The disassembly of the TS-21 commences. Consequently I keep on taking pictures of interesting design details that I will publish here.

To get the gas generator further apart the compressor wheel had to be removed. For my work on the Solent engine I had made a special crown-wrench that fortunately fit the compressor nut of this engine as well. I unlocked the crimped cupwasher and after some application of brute force the nut was off...

The compressor wheel could be removed easily. And of course I almost forgot to mark the position of the compressor wheel in relation to the shaft, but fortunately only “almost”.



That’s what was left over after carrying away the rest of the gas generator. The turbine disk is an integral part with the shaft. This eliminates the need to place a bore in the turbine disk, hence the strength of the disk is increased drastically.

















That’s the rear end of the gas generator after removal of the turbine disk. Some orange fluid has settled on a few vanes. I wasn’t able to figure out where this came from but it could easily be swept away with a soft cloth. I don’t want to apply any mechanical force to the surface of all the blades and vanes because they are possibly coated.






The NGV is removed. This is an amazing piece of engineering. As the vanes are shrouded by the turbine shroud so there won’t build up any tension as they heat up during operation. Thus they won’t start cracking like many single-piece cast NGVs of small gas turbines.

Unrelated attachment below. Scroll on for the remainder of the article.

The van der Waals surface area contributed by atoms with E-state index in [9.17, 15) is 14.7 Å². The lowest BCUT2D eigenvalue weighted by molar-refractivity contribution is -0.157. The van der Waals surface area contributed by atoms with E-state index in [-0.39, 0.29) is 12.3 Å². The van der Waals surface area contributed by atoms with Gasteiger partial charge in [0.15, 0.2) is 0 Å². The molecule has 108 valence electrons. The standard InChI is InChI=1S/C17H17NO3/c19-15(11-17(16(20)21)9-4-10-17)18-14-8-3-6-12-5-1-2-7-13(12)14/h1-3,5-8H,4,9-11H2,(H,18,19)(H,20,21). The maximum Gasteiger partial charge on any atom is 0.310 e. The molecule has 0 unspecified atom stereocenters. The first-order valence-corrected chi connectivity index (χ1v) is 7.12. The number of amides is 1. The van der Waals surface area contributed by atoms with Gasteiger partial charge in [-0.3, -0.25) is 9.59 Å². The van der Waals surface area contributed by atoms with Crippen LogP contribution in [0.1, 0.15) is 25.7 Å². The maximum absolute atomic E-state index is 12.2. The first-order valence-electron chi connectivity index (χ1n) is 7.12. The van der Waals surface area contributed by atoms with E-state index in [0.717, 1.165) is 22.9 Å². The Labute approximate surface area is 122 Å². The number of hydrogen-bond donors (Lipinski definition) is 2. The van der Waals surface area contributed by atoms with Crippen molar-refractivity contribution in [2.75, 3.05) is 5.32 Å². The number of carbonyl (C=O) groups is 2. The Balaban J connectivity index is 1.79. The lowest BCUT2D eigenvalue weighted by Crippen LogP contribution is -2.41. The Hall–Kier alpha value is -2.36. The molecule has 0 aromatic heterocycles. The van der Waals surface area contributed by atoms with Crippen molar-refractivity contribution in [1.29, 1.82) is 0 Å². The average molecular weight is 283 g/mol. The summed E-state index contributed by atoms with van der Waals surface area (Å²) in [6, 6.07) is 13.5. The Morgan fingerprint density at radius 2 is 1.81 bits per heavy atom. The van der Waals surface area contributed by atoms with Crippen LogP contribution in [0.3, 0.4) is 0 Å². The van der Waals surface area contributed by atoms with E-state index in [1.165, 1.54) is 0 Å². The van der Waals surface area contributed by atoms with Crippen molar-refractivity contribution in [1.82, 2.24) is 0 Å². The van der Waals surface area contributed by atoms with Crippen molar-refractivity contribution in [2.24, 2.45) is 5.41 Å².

Here becomes clear that the NGV is assembled out of separate vanes that are riven to a common hub ring. These vanes appear almost in mint condition, either they have been replaced recently or the engine runs so cool that they aren’t stressed at all.







Oh man, that’s a combustor! Four swirl domes produce a combustible fuel-air mist together with the injector nozzles that are located on top of each of them. The primary zone (the area with the many smaller holes) tapers to a common annular dilution zone. The large hole in the right front dome accepts one of the two spark plugs. This combustor is a true masterpiece of welding work!










The combustor as viewed from the NGV side. the centering ring slides over a flange on the shaft tunnel and as well meters cooling air to the inside of the NGV. The many small holes on the outside of the combustor are a passage for cooling air as well. The air that enters the combustor through these holes is directed axially by a sheet that is welded into the combustor and cools the NGV tips and turbine shroud.










That’s one of the photos that were harder to take because inside a combustor it is mainly dark. Using the flash wasn’t a real alternative because the flash sensor would always “see” the light reflected by the upper region of the combustor, down in the depth it was still dark as night. But somehow it did turn out and here you can see one of the swirl domes from the inside. What’s really curious is that most of the combustor is still shiny. It’s a pity I don’t know how long this engine has been operated before.




Here’s all that’s associated with the rotor, shaft, suspension and the like. On top the complete rotor is shown. Beneath, from left to right are turbine labyrinth seal, spring washers, turbine bearing scavenge pump stator and rotor, turbine bearing (roller type), turbine bearing oil shield, shaft reinforcement tube, compressor bearing (deep groove ball bearing), compressor bearing scavenge pump rotor and stator. Yes, you got it right. This small turbine actually has two scavenge pumps located directly at the bearings!